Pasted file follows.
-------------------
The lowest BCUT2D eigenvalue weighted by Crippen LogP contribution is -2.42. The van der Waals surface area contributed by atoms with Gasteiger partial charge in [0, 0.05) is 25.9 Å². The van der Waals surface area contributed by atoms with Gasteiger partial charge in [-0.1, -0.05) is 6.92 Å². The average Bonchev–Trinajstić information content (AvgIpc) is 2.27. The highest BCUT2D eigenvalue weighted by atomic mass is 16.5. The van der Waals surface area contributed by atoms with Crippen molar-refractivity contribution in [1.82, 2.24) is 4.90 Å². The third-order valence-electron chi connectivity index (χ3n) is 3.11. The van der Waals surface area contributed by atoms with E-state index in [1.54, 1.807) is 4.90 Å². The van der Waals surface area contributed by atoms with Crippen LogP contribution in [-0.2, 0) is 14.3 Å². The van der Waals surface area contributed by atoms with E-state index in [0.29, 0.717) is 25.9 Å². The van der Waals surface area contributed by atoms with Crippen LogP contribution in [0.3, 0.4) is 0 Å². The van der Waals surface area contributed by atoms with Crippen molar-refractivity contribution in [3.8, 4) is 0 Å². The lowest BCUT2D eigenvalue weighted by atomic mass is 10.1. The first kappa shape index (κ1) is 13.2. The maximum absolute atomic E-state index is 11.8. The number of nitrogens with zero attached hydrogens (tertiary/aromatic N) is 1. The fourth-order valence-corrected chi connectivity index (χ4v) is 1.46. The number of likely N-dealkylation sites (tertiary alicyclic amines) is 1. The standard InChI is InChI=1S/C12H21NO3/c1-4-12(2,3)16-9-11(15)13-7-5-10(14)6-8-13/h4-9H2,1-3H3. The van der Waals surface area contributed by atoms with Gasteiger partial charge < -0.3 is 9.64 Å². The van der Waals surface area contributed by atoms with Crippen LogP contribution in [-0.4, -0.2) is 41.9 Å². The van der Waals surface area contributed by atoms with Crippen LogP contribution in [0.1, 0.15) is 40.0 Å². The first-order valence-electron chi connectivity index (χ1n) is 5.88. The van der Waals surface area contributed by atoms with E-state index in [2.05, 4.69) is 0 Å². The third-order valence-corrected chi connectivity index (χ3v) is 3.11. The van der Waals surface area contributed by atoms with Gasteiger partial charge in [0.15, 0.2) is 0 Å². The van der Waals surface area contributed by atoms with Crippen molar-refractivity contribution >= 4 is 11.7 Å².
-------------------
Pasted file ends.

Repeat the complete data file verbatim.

The lowest BCUT2D eigenvalue weighted by Crippen LogP contribution is -2.42. The van der Waals surface area contributed by atoms with Gasteiger partial charge in [0, 0.05) is 25.9 Å². The van der Waals surface area contributed by atoms with Gasteiger partial charge in [-0.1, -0.05) is 6.92 Å². The average Bonchev–Trinajstić information content (AvgIpc) is 2.27. The highest BCUT2D eigenvalue weighted by atomic mass is 16.5. The van der Waals surface area contributed by atoms with Crippen molar-refractivity contribution in [1.82, 2.24) is 4.90 Å². The third-order valence-electron chi connectivity index (χ3n) is 3.11. The van der Waals surface area contributed by atoms with E-state index in [1.54, 1.807) is 4.90 Å². The van der Waals surface area contributed by atoms with Crippen LogP contribution in [-0.2, 0) is 14.3 Å². The van der Waals surface area contributed by atoms with E-state index in [0.29, 0.717) is 25.9 Å². The van der Waals surface area contributed by atoms with Crippen LogP contribution in [0.3, 0.4) is 0 Å². The van der Waals surface area contributed by atoms with Crippen molar-refractivity contribution in [3.8, 4) is 0 Å². The lowest BCUT2D eigenvalue weighted by atomic mass is 10.1. The first kappa shape index (κ1) is 13.2. The maximum absolute atomic E-state index is 11.8. The number of nitrogens with zero attached hydrogens (tertiary/aromatic N) is 1. The fourth-order valence-corrected chi connectivity index (χ4v) is 1.46. The number of likely N-dealkylation sites (tertiary alicyclic amines) is 1. The standard InChI is InChI=1S/C12H21NO3/c1-4-12(2,3)16-9-11(15)13-7-5-10(14)6-8-13/h4-9H2,1-3H3. The van der Waals surface area contributed by atoms with Gasteiger partial charge < -0.3 is 9.64 Å². The van der Waals surface area contributed by atoms with Crippen LogP contribution in [-0.4, -0.2) is 41.9 Å². The van der Waals surface area contributed by atoms with Crippen LogP contribution in [0.1, 0.15) is 40.0 Å². The first-order valence-electron chi connectivity index (χ1n) is 5.88. The van der Waals surface area contributed by atoms with E-state index in [2.05, 4.69) is 0 Å². The third-order valence-corrected chi connectivity index (χ3v) is 3.11. The van der Waals surface area contributed by atoms with Gasteiger partial charge in [0.15, 0.2) is 0 Å². The van der Waals surface area contributed by atoms with Crippen molar-refractivity contribution >= 4 is 11.7 Å².